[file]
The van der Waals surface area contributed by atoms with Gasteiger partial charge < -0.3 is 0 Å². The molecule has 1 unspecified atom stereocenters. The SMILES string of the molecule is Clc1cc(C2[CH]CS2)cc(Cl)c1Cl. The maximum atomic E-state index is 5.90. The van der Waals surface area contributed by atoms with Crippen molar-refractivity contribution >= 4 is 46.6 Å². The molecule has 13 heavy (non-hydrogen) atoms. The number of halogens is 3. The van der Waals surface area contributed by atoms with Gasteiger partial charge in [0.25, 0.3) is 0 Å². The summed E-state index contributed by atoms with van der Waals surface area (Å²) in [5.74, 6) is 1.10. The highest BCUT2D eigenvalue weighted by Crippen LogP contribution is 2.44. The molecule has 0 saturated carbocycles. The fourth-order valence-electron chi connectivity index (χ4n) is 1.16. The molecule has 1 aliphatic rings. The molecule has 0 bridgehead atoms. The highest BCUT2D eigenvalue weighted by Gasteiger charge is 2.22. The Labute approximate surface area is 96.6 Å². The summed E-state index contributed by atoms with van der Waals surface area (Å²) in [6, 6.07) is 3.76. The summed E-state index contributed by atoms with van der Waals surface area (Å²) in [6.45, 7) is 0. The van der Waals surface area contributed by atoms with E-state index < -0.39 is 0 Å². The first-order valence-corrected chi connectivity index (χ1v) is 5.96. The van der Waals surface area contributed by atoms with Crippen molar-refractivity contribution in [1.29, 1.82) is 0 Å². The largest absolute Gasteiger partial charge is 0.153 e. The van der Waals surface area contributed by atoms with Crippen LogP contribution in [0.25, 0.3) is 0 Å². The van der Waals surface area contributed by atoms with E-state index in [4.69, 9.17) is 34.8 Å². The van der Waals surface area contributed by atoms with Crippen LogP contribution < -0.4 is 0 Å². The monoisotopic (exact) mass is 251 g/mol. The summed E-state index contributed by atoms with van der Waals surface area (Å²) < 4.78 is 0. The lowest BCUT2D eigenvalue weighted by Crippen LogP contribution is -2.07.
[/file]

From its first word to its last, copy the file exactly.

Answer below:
The van der Waals surface area contributed by atoms with Gasteiger partial charge < -0.3 is 0 Å². The molecule has 1 unspecified atom stereocenters. The SMILES string of the molecule is Clc1cc(C2[CH]CS2)cc(Cl)c1Cl. The maximum atomic E-state index is 5.90. The van der Waals surface area contributed by atoms with Crippen molar-refractivity contribution >= 4 is 46.6 Å². The molecule has 13 heavy (non-hydrogen) atoms. The number of halogens is 3. The van der Waals surface area contributed by atoms with Gasteiger partial charge in [0.25, 0.3) is 0 Å². The summed E-state index contributed by atoms with van der Waals surface area (Å²) in [5.74, 6) is 1.10. The highest BCUT2D eigenvalue weighted by Crippen LogP contribution is 2.44. The molecule has 0 saturated carbocycles. The fourth-order valence-electron chi connectivity index (χ4n) is 1.16. The molecule has 1 aliphatic rings. The molecule has 0 bridgehead atoms. The highest BCUT2D eigenvalue weighted by Gasteiger charge is 2.22. The Labute approximate surface area is 96.6 Å². The summed E-state index contributed by atoms with van der Waals surface area (Å²) in [6, 6.07) is 3.76. The summed E-state index contributed by atoms with van der Waals surface area (Å²) in [6.45, 7) is 0. The van der Waals surface area contributed by atoms with E-state index < -0.39 is 0 Å². The first-order valence-corrected chi connectivity index (χ1v) is 5.96. The van der Waals surface area contributed by atoms with Crippen molar-refractivity contribution in [1.29, 1.82) is 0 Å². The largest absolute Gasteiger partial charge is 0.153 e. The van der Waals surface area contributed by atoms with Crippen LogP contribution in [0.25, 0.3) is 0 Å². The van der Waals surface area contributed by atoms with E-state index in [4.69, 9.17) is 34.8 Å². The van der Waals surface area contributed by atoms with Crippen LogP contribution < -0.4 is 0 Å². The monoisotopic (exact) mass is 251 g/mol. The summed E-state index contributed by atoms with van der Waals surface area (Å²) < 4.78 is 0. The lowest BCUT2D eigenvalue weighted by Crippen LogP contribution is -2.07.